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Open Excision of Distal Clavicle

This is a useful technique to be able to offer to patients with a acromioclavicular joint pain secondary to degenerative change.  Isolated acromioclavicular joint pain is quite common and can vary in severity, from being either a minor inconvenience to interfering significantly with work, sport and leisure activities and in particular sleep. 

The clavicle is one of the last bones to fully ossify in the human skeleton and almost as soon as it has done so there is propensity for it to degenerate at either the medial sternoclavicular joint or more commonly at the lateral acromioclavicular joint.  The onset of pain in the acromioclavicular joint can be insidious or maybe as a result of minor trauma such as a grade 1 or a grade 2 sprain, which comes about as a fall directly on to the point of the shoulder or a direct blow to the acromioclavicular joint.

It has been documented that approximately 30% of the population have an intra-articular disc of soft tissue similar to a knee meniscal cartilage within the acromioclavicular joint.  If this were to be damaged, then that can also be a cause of persistent pain and disability. 

Once a diagnosis of acromioclavicular joint pain has been established then simple conservative measures should be recommended in the first instance.  If non-operative measures have been exhausted and the patient has persistent pain, then consideration should be given to excision arthroplasty of the acromioclavicular joint with removal of the joint contents and resection of the distal clavicle articular facet. This is also known as the Mumford procedure after an early description published in 1941.  The cavity then fills with scar tissue and generally the patient’s symptoms are greatly improved quite quickly.  The open technique described here is relatively quick, straightforward and successful.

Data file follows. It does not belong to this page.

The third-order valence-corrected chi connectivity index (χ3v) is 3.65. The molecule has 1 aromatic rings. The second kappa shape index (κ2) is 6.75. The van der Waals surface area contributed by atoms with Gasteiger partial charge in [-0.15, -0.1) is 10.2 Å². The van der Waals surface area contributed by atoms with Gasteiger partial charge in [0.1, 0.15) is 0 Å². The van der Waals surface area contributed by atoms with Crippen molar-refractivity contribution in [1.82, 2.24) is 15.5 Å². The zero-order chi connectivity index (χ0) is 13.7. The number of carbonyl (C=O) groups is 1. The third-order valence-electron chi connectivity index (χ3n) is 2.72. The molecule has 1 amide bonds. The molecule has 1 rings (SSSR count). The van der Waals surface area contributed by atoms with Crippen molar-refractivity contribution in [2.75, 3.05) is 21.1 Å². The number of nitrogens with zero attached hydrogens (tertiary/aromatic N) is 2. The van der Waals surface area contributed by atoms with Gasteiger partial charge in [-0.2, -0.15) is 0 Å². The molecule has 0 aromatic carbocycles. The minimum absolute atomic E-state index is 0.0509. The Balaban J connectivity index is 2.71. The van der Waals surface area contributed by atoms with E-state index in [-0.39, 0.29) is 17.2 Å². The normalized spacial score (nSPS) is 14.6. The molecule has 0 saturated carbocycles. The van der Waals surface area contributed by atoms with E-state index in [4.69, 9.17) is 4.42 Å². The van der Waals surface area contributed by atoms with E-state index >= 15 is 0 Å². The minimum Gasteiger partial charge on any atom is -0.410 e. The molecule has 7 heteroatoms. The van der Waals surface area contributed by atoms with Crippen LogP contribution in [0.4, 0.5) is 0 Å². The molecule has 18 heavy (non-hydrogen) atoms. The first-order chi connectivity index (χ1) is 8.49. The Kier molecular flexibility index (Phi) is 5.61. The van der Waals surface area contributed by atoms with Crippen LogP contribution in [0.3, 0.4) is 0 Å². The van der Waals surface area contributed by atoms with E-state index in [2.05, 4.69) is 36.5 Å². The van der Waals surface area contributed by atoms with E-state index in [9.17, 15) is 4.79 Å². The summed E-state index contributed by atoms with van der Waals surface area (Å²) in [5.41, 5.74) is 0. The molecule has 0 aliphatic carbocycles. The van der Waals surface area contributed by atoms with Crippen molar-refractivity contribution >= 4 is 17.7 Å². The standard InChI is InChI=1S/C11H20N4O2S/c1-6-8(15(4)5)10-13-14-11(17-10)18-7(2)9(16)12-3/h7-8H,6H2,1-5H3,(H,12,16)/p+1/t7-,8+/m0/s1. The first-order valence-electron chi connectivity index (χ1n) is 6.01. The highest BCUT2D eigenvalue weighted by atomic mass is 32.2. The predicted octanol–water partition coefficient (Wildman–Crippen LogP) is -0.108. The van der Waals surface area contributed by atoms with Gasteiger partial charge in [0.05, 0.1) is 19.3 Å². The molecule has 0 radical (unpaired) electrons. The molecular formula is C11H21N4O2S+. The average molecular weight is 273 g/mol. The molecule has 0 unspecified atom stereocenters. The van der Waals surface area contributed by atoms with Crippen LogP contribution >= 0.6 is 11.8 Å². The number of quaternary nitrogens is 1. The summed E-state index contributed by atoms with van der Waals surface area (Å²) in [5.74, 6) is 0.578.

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- See: Distal Clavicle Excision - main discussion

     - consider excising only 1 cm of the distal clavicle;
- excision of the distal 1.5-2.0 cm of the clavicle ensures that impingement will not occur (excision of this fragment may cut trapezoid ligament);
- the remaining conoid ligament is sufficient to anchor the distal clavicle to the coracoid process;
- however, as pointed out by Eskola, et al (1996), excision of more than 1 cm of the distal clavicle was more often associated with pain;
- with the excision of only a small segment of the distal clavicle and with the time, the distal clavicle may develop a spur;
- in the report by Martin SD, et al, the authors evaluated the surgical results in 31 consecutive patients (32 shoulders) with AC pathology with concomitant subacromial impingement;
- mean age of the patients at the time of surgery was thirty-six years (range, 18 to 67 years).
- 25 patients, including four professional athletes, were actively involved in sports activities;
- mean duration of follow-up was four years and ten months (range, three to eight years).
- of 25 patients who participated in sports, 22 (including the four professional athletes) returned to their previous level of sports activity;
- 26 patients had no pain, three reported mild pain on strenuous repetitive overhead activity, two (both weight-lifters) had occasional pain in the AC joint and the lateral aspect of the shoulder with bench-pressing, and two (both baseball players) had mild pain in the posterior aspect of the shoulder with throwing;
- all of the patients were satisfied with the results;
- no patient had superior migration of the clavicle;
- amount of distal clavicular resection averaged 9 mm (range, 7 to 15 mm).
- 5 patients had calcification at the anterior deltoid insertion into the acromion that was asymptomatic, with no impingement on overhead activity and no pain on direct palpation;
- Arthroscopic resection of the distal aspect of the clavicle with concomitant subacromial decompression.
           - The results of operative resection of the lateral end of the clavicle.

- Distal clavicular excision: a detailed functional assessment

Resection of the lateral end of the clavicle. A 3 to 30-year follow-up